Apr 9, 2012By Yanne Boloh
During Easter time, eggs are in great demand all over Europe, either to paint as a celebration of spring or simply to use in cooking pastries. But, in 2012, consumers tended to grumble about egg prices due to a shortage in supply.
European regulation is pointed out as the “big” reason for this shortage, specifically, European application of the new regulation. Regardless, its application is clear: peak price. Depending on the country and its own supply chain, prices have doubled or more. In a French supermarket at the beginning of April, a dozen eggs were bought priced between $2-$5, depending on the means of production (standard to Bio to free-range eggs). Pasta and pastry industries face the same increase in their supply chain, even if the eggs used by the industries are not yet produced in the new, normalized cages. Some countries are furious about the “manipulation of the market by Brussels,” said Czech President Vaclav Klaus to cnsnews.com. The reason is well-known: The new regulation about cage’s size means investments, and farmers must stop production during the renovation. Some countries like Poland, Spain or Italy are late (perhaps half their production has yet to conform), some others are nearly there (less than 8 percent of hens in France), and some are fully complying (see our January post).
Animal production might learn from recent history and look at the prices on the German market. The rules had been anticipated there. In 2009/2010, prices were higher as the German farmers invested, and some neighboring countries made a profit. Now, the wheels have turned, and the European Commission reminds everybody that this “new” regulation had been launched… twelve years ago. So, every farmer who previously complied with the rule is now in a very good position, even if prices of raw materials lessen the rewards.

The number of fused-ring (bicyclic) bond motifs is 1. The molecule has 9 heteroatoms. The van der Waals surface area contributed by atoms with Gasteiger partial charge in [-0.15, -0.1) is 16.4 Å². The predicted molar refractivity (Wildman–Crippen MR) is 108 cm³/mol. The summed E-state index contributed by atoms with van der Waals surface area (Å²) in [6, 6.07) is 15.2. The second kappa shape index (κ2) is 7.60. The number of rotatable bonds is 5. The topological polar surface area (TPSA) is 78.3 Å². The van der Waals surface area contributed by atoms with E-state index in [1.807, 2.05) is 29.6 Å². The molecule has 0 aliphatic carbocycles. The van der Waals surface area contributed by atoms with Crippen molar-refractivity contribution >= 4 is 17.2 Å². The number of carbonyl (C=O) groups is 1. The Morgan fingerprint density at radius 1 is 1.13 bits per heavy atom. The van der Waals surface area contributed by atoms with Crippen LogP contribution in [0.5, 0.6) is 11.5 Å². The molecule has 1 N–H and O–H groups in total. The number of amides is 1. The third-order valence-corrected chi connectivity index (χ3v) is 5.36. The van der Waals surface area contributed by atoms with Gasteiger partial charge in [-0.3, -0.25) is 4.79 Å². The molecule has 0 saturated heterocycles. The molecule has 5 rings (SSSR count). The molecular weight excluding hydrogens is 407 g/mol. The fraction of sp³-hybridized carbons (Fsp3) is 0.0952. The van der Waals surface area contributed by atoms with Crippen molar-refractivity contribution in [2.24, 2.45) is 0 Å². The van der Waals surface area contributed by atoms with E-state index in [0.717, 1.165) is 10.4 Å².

And, the segmentation of production is sky rocketing, making comparison more and more difficult. For example, in France, Bio (labeled 0 on the egg), free-range (labeled 1 on the egg) and grounded hens (labeled 2) represent between a quarter and a third of total production. Egg proteins still remain the least expensive animal proteins.
At this point, I remember that in India, during the last VIV-Ildex in Bangalore, I saw an ad about eggs being the protein to develop. In convenient forms for infants to old people, eggs might even replace milk, the main protein in India, where 40 percent of the total population is vegetarian. It is very interesting to point out that during the same week I saw ads on the town roads proclaiming “be kind to animals, become vegetarian.” You surely know that India is the top milk producer and consumer in the world, and that the country has some difficulties dealing with slaughtering of cattle in some states, even if it is now third in the international beef meat market (mainly buffalo). It’s ominous that producers have to get rid of old hens, too, but nowhere did I find a sacred hen ritual.
What is sure is that eggs have a promising future, even if no one can answer the very perplexing question about what came first – the chicken or the egg.
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